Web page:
Vale: Peter Falk
Peter Falk, best known as the cigar-smoking, rumpled raincoat-wearing Lt. Columbo, died on Thursday, aged 83.
Peter Falk, best known as the rumpled raincoat-wearing Lt. Columbo, died on Thursday, aged 83.
Falk, who reportedly suffered from dementia, died at his home in Beverly Hills.
In a more than 50-year acting career that spanned Broadway, movies and television, Falk appeared in more than 50 feature films, including A Woman Under the Influence, Husbands, Luv, Mikey and Nicky, The In-Laws, Wings of Desire, The Great Race, The Cheap Detective, Cookie, and The Princess Bride.
Early TV roles included The Twilight Zone, The Alfred Hitchcock Hour, Dr. Kildare, Naked City, Wagon Train, The Untouchables, Camera Three, New York Confidential.
But nothing Falk did came close to matching the acclaim and popularity he found playing the title role in Columbo, the crime-drama for which he won four of his five Emmys. His career defied the limitations many expected of an actor who had a glass eye.
Launched with two TV-movies starring Falk — Prescription: Murder in 1968 and Ransom for a Dead Man in 1971 — Columbo began in 1971 as one of three 90-minute shows on the “NBC Sunday Mystery Movie,” alternating with McMillan and Wife, starring Rock Hudson and Susan Saint James, and McCloud starring Dennis Weaver.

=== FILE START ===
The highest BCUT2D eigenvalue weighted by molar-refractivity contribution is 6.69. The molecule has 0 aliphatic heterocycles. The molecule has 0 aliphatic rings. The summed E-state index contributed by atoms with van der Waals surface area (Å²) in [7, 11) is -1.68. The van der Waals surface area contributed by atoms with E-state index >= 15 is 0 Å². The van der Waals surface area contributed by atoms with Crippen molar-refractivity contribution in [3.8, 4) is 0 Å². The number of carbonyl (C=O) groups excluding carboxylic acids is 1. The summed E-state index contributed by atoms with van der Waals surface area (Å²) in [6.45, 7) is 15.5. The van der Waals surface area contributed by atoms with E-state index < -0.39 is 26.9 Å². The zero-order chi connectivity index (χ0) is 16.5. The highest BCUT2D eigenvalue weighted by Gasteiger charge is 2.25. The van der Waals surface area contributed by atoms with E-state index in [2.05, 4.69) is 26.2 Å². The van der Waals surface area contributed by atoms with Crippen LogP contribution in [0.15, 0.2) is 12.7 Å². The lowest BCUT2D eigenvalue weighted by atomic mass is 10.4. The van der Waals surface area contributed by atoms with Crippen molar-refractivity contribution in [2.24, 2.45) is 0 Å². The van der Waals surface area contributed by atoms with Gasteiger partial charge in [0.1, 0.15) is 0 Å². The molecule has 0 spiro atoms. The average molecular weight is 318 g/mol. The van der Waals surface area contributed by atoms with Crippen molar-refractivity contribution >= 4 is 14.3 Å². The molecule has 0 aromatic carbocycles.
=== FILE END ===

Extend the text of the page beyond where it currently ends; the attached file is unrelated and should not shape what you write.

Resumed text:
The format of the series, created by Richard Levinson and William Link, inverted the classic detective formula: The TV audience already knew whodunit when Columbo arrived on the scene of the crime. The enjoyment for viewers was in seeing how Columbo doggedly pieced the clues together. As he said in one episode, “I have this bug about tying up loose ends.”
With his tousled dark-brown hair, a cheap cigar wedged between his fingers and his lived-in tan raincoat, the endearingly likable lieutenant was as unprepossessing as the faded old Peugeot he drove. Head cocked, slightly hunched and his hand occasionally rubbing his furrowed forehead, he may have appeared to be absorbing nothing, but he missed nothing.
For the prime suspect, that was never more clear than when Columbo headed to the door, stopped and, in his gravelly voice, said, “Oh, there’s just one more thing …”